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In this episode, Obesity medicine specialist and OMA clinical education director, Nicholas Pennings, DO, FOMA, Dipl. ABOM interviews Caroline Apovion, MD, a highlighted speaker from Overcoming Obesity 2019, about obesity treatment challenges and opportunities in low-income populations. Topics covered include: availability and access to healthy foods, how women of lower income households are disproportionately affected by obesity, innovative ways to overcome barriers to healthy eating, and how cultural and racial differences impact perception of healthy weight, and bariatric interventions.
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Mark Labriola: Welcome to Obesity: A Disease, the official Obesity Medicine Association podcast exploring the many facets of the disease of obesity. I'm Mark Labriola and in this episode obesity medicine specialist and OMA clinical education director Dr Nicholas Pennings interviews Dr Caroline Apovian, a speaker from Overcoming Obesity 2019 about overcoming barriers to treating obesity in low-income populations. Obesity: A Disease podcast is brought to you by the Obesity Medicine Association, the clinical leader in obesity medicine.
Nick Pennings: Welcome to the OMA podcast. I'm Dr Nick Pennings, chair of family medicine at Campbell University School of Osteopathic Medicine and executive director of clinical education here at the OMA and we are at Overcoming Obesity 2019 Conference in Boston, Massachusetts and I'm here with Caroline Apovian. Dr Apovian and is a nationally and internationally recognized authority on nutrition metabolism and obesity medicine has been in the field of obesity nutrition for nearly three decades. She's a professor of medicine and pediatrics at Boston University School of Medicine and director of the Center for Nutrition and Weight Management at Boston Medical Center. Dr Apovian has written over 10 books and 200 peer reviewed articles involving original research on obesity and nutrition. She is immediate past president of the Obesity Society and one of the founding creators of the American Board of Obesity Medicine. And welcome, it was very nice to listen to your lecture today on obesity treatment in low-income patients.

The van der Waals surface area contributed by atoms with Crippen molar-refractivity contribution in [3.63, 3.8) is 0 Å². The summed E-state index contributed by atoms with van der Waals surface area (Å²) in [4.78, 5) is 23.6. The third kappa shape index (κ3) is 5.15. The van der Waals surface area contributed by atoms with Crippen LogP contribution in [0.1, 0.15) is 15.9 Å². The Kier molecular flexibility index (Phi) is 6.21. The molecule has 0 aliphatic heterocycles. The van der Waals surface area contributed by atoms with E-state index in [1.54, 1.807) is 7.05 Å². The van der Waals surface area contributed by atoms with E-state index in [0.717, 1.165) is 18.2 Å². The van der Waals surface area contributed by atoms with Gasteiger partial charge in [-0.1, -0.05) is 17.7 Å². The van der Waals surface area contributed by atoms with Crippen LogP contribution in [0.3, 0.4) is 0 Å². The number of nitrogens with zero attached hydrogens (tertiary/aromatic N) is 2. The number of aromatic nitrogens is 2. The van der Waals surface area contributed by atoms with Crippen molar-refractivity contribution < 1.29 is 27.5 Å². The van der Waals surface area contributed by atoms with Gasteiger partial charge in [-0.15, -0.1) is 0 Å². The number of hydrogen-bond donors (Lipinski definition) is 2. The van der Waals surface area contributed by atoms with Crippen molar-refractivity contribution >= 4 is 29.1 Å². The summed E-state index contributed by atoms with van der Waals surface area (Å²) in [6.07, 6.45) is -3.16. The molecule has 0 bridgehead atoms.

Caroline Apovion: Thank you, there were many questions afterwards. So a lot of interest in the field of not just the obesity but as it relates to disparities.
NP: It is, it's a very challenging topic, especially since many of the interventions for obesity may be fairly costly.
CA: Yes, they they're costly. They're not any more costly than treatments for other diseases. But if third-party payers and insurance doesn't cover them, for many reasons, one of which that we need to get it out there that obesity is a disease then yes, then they're perceived as more costly than others.
NP: Right, right, the mother of all disease it seems in many ways. So one of the things that is often talked about with respect to that is that healthy foods are more expensive than less healthy choices. Do you agree with that? Are there exceptions to that belief?
CA: Well, I think it's a complicated question. Yes. If you know, go to your very expensive markets such as—I don't want to, but I'm going to say it: Whole Foods—then yes, you know, fruits and vegetables are, can be expensive, and lean protein such as salmon steaks and tuna can be expensive. That is very true. And you can go to a convenience store and get a liter bottle of soda pop for $1. So you can get pizza for very inexpensively and you know fast food, but that's not really the entire matter. You can also, if you go to the right place, you can get fruits and vegetables that are not that expensive. But the problem is, is that healthy choices are not there for our urban population in food deserts. So that's where the problem is: you can't go to a convenience store and get fresh fruits and vegetables, and that is the problem—not whether or not you know, fruits and vegetables are more expensive than other foods, less healthy foods. It's about how access to those.